6 Reasons Your Pet Might Seek You Out

November 23, 2015

pets seek us dennisBy Linda Cole

My dog Max enjoys sitting outside in his pen on a low table so he can see the surrounding area – just in case he needs to protect his turf from a squirrel, cat or other “dangers” in the yard. When he spots an intruder he leaps from his perch and races to the gate, barking as he runs. Then he trots excitedly back to me, barking as if to say “Come and look.” Pets place their trust in us and have many reasons why they might seek us out. It may be nothing more than the excitement of seeing another animal, but it could also be because they need your help or are trying to warn you of danger.

Attention

Like human family members, our dogs and cats might be off doing their own thing, such as chasing imaginary prey in their sleep, barking at squirrels, or gazing through a window at the birds. Most pets aren’t able to spend their entire waking moments with their owner, and they enjoy having some alone time. However, if you have a strong bond with your dog or cat, sooner or later they will come to you for a relaxing massage, back scratching, some playtime or just to say hello.

Wants Outside

It doesn’t take long for most people to learn the signals their dog uses when he needs to go outside. Pacing back and forth and whining are obvious signs. So are barking, pawing your leg or standing by the door you normally use to take him outside. But some canines may come to you and wait for you to read their mind. One of my dogs puts his head on my knee and whines.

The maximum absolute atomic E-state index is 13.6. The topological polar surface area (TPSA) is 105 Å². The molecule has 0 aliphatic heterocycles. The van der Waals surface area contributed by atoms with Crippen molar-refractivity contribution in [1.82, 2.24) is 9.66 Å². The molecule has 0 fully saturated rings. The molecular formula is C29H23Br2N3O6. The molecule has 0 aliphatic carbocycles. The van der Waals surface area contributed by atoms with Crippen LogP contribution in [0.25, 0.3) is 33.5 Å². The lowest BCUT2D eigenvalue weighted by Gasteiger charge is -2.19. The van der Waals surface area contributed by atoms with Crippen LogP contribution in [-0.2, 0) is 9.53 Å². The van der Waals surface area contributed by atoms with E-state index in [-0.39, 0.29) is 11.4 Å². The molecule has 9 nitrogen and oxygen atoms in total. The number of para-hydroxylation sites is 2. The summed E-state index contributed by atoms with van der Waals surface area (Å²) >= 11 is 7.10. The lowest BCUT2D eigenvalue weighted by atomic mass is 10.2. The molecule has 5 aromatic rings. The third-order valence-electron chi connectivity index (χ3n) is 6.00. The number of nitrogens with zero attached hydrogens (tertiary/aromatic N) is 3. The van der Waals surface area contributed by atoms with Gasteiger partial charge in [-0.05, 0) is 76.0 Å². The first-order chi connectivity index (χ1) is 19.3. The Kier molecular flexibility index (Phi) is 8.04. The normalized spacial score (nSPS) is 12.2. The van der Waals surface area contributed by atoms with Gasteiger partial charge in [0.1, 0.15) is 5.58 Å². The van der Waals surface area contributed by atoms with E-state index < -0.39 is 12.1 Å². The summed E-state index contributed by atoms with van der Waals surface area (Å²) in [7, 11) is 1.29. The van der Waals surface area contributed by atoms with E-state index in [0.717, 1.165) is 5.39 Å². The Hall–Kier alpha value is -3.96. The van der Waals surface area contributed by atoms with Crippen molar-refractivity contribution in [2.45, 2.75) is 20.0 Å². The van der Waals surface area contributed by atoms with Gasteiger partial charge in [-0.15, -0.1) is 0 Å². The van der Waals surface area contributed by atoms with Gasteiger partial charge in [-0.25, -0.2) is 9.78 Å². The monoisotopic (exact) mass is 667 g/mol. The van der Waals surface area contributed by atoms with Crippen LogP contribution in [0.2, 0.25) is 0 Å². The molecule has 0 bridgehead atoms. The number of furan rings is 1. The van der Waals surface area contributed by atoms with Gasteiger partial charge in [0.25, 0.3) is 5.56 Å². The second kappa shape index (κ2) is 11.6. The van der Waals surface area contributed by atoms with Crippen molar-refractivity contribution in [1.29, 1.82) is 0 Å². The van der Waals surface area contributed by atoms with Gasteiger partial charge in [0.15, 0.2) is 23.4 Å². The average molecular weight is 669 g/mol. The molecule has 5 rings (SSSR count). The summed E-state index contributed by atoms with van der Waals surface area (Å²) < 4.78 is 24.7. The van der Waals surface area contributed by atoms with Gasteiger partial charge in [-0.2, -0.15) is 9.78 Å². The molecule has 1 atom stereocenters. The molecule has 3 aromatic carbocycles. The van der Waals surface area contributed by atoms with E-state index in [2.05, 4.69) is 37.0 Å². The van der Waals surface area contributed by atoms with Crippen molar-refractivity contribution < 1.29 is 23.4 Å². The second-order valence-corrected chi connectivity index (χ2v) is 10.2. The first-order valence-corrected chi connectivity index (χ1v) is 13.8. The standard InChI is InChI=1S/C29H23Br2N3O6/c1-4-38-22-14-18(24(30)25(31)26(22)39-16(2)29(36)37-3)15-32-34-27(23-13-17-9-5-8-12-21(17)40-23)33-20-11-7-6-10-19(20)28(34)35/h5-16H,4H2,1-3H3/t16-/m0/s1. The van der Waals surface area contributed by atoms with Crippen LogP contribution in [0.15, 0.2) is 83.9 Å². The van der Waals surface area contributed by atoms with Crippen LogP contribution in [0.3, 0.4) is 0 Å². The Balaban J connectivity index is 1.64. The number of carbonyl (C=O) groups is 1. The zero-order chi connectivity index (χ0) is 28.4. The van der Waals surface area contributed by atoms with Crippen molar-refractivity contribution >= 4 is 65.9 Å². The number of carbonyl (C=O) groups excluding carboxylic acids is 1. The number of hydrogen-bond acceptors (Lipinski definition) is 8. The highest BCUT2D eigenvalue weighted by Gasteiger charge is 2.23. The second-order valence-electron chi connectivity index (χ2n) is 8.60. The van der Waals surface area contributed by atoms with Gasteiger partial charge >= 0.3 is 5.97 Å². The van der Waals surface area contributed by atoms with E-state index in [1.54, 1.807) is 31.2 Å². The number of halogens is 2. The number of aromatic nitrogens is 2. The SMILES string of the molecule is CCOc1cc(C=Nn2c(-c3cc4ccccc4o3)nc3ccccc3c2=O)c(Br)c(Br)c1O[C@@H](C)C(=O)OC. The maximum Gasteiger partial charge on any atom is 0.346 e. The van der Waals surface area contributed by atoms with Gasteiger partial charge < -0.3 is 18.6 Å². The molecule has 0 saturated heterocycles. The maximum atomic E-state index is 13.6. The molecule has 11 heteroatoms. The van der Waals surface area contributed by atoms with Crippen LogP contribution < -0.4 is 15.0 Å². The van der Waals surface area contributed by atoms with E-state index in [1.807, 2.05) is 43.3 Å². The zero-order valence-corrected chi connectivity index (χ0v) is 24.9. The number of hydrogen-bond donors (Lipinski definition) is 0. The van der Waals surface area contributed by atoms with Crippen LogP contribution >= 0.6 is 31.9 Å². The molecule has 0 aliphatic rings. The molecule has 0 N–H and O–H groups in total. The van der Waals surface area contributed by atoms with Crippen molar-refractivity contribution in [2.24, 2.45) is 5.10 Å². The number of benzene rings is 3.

Senses Danger

You can find plenty of stories online of dogs and cats warning their owners of danger. Dog-Animated-no-offerPets will likely detect the smell of smoke or sounds of danger before we notice there’s a problem. Pay attention if your pet comes to you and appears nervous or upset. If your dog or cat wakes you up at night, it’s always a good idea to get up and make sure everything is alright.

To Comfort You

Our canine and feline friends know when we aren’t feeling well or are upset. They will come to us if they feel we need to be comforted. I had a cat who only wanted to sit on my lap and snuggle if I was sad or feeling a bit under the weather. Some dogs might come to you and rest their head on your lap, or bring you one of their favorite toys as their way of giving you comfort. A 2012 study found that dogs can not only feel empathy, but they can also show us sympathy and want to comfort us when we’re distressed.

Hurt/Not Feeling Well

Before dogs and cats became domesticated, they were on their own in the wild. There wasn’t someone around to help them if they were injured or sick. Their natural instinct is to try and hide injuries or sickness because both are a sign of weakness that predators recognize. However, most pets who have a solid relationship with their owner will seek them out for help. Anytime your pet isn’t acting like their normal self, a trip to the vet is recommended.

Scared

Dogs and cats can be fearful of an approaching thunderstorm and may come to you for comfort. Our pets often know a storm is coming before we are aware of it. They react to pets seek us micknot only thunder, but the wind, rain, lightning, odors and even changes in barometric pressure. Cats are more likely to hide and not as apt to suffer from severe noise phobias as dogs.

Sometimes a pet might come to you for reassurance that everything is OK. Other times a pet may seek you out because he’s hungry and wants some CANIDAE treats, or just wants to cuddle. Regardless of the reason, our pets go to who they trust and love.

Top photo by Dennis Hamilton/Flickr
Bottom photo by Mike/Flickr

Read more articles by Linda Cole

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